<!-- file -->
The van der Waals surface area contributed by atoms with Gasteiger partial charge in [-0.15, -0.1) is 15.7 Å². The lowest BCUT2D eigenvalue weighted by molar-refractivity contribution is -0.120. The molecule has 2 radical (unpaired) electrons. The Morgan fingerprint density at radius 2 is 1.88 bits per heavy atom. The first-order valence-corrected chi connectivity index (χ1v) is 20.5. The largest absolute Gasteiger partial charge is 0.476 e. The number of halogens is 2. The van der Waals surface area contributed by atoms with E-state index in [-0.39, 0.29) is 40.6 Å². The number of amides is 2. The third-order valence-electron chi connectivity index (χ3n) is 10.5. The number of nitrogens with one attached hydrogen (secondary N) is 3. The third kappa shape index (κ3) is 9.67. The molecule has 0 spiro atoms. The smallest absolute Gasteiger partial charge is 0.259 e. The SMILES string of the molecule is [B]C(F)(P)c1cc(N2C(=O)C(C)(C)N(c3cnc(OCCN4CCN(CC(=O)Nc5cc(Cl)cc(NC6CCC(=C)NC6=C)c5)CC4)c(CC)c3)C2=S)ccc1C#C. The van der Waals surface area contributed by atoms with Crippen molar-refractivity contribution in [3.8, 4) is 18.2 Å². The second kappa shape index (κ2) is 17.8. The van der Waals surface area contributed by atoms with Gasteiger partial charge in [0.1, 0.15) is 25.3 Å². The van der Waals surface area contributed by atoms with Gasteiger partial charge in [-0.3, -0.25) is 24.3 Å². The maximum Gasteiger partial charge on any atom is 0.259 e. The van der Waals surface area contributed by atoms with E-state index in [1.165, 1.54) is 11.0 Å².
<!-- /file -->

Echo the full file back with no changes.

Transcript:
The van der Waals surface area contributed by atoms with Gasteiger partial charge in [-0.15, -0.1) is 15.7 Å². The lowest BCUT2D eigenvalue weighted by molar-refractivity contribution is -0.120. The molecule has 2 radical (unpaired) electrons. The Morgan fingerprint density at radius 2 is 1.88 bits per heavy atom. The first-order valence-corrected chi connectivity index (χ1v) is 20.5. The largest absolute Gasteiger partial charge is 0.476 e. The number of halogens is 2. The van der Waals surface area contributed by atoms with E-state index in [-0.39, 0.29) is 40.6 Å². The number of amides is 2. The third-order valence-electron chi connectivity index (χ3n) is 10.5. The number of nitrogens with one attached hydrogen (secondary N) is 3. The third kappa shape index (κ3) is 9.67. The molecule has 0 spiro atoms. The smallest absolute Gasteiger partial charge is 0.259 e. The SMILES string of the molecule is [B]C(F)(P)c1cc(N2C(=O)C(C)(C)N(c3cnc(OCCN4CCN(CC(=O)Nc5cc(Cl)cc(NC6CCC(=C)NC6=C)c5)CC4)c(CC)c3)C2=S)ccc1C#C. The van der Waals surface area contributed by atoms with Crippen molar-refractivity contribution in [3.8, 4) is 18.2 Å². The second kappa shape index (κ2) is 17.8. The van der Waals surface area contributed by atoms with Gasteiger partial charge in [0.1, 0.15) is 25.3 Å². The van der Waals surface area contributed by atoms with Gasteiger partial charge in [-0.3, -0.25) is 24.3 Å². The maximum Gasteiger partial charge on any atom is 0.259 e. The van der Waals surface area contributed by atoms with E-state index in [1.165, 1.54) is 11.0 Å².